Joseph Stapleton: Self-Portraits
Art historian Robert Solomon has contributed nearly 300 images of self-portrait drawings by Joseph Stapleton (1921-1994) to the Artstor Digital Library. Below, Solomon characterizes the collection:
Stapleton was one of about 400 artists who poured into New York City’s Tenth Street area after World War II. According to historian Irving Sandler, the main attraction was Willem de Kooning’s studio. Sandler referred to this group of artists born between 1920 and 1930 as Abstract Expressionism’s second generation.
After graduating summa cum laude at St. John’s University, Stapleton served as an intelligence officer and interpreter for General MacArthur in Tokyo. Upon his return to New York he joined his peers at the Art Students League, including Will Barnet, Carl Holty, Morris Kantor, Vaclav Vytlacil, Ivan Olinsky, and F.V. Dumond. He also attended meetings at Philip Pavia’s Eighth Street Club, imbibed at the infamous Cedar Tavern, and associated with Hans Hofmann, Elias Goldberg, James Brooks, Steve Wheeler, George McNeil, Friedel Dzubas, Theodoros Stamos, and many others of the first generation.
Stapleton had undergone rigorous training in life drawing during his grammar and high school years, notably at Pratt, earning multiple awards for portraiture and figure drawing. This early work caught the attention of the WPA’s Abram Lerner (later, the Hirshhorn Museum’s first director) who enrolled Stapleton in anatomy classes.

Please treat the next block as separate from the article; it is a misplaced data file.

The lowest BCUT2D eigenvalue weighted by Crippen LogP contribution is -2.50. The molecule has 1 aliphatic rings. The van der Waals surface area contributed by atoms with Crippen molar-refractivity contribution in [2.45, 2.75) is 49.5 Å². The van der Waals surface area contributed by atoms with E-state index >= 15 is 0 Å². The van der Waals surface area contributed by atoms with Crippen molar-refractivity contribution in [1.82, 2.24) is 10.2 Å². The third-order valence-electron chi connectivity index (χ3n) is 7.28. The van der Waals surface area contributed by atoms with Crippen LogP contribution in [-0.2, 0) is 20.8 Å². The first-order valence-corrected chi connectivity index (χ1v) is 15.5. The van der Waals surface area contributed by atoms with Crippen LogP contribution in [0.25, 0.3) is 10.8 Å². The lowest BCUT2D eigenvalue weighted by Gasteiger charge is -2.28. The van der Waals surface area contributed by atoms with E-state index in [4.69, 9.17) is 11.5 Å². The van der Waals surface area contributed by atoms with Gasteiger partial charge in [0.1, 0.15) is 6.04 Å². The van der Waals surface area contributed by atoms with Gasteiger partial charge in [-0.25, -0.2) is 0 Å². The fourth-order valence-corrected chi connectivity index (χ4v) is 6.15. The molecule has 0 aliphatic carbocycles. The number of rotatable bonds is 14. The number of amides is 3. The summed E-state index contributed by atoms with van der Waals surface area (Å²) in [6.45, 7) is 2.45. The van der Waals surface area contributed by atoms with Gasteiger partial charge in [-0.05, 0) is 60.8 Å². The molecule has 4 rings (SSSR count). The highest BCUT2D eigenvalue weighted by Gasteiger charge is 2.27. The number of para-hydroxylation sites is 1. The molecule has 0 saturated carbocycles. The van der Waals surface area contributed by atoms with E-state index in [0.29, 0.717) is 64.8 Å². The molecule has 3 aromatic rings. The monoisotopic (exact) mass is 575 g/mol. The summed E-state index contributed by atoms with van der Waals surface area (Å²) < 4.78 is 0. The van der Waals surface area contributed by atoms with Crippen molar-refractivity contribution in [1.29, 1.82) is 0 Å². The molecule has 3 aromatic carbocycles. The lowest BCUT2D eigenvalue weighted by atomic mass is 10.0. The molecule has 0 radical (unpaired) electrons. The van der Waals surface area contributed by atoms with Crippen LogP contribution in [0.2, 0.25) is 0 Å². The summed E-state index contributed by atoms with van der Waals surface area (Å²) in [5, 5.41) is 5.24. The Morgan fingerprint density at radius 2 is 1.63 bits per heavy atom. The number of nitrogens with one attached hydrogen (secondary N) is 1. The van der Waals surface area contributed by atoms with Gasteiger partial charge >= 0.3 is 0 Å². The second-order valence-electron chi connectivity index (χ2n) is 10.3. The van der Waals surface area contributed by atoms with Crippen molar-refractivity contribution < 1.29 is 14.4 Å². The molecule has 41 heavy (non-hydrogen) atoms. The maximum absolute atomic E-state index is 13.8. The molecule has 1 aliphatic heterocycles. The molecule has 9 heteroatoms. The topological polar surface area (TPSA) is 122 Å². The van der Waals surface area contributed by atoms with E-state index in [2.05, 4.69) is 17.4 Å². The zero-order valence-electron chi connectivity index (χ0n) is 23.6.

Despite his early proficiency, Stapleton, still in high school, sought to enhance his mark by immersing himself in Zen and Japanese calligraphy. In addition to studying Hiroshige, Sesshu, and Sung, Stapleton would spend his afternoons at the New York Public Library, entrenched in kaisho, gyosho, and sosho practice books. This self-directed research, combined with a growing reverence for Arshile Gorky, had a major impact on Stapleton’s extraordinary line work. Each of the self-portraits in the collection exhibits Stapleton’s highly intelligent mark-making process reflective of those long hours studying Japanese calligraphy.
Note the more than 100 calligraphic self-portraits in the collection. No other New York School artist worked in this manner. These powerful drawings were created during a difficult decade for Stapleton, following the tragic suicide of his close friend, German Expressionist Jochen Seidel in 1971. Friedel Dzubas had introduced the two in 1966 when Seidel was beginning to experiment with text; over the course of their friendship, Seidel had enlightened Stapleton to concrete poetry. Seidel’s death drove Stapleton to deeper alcohol dependency, and the resulting depression caused him to search for inward meaning. Two years later, the calligraphic self-portraits began to appear. They are represented in the permanent collections of the RISD Museum, the McMullen Museum at Boston College, and the Fairfield University Art Museum.
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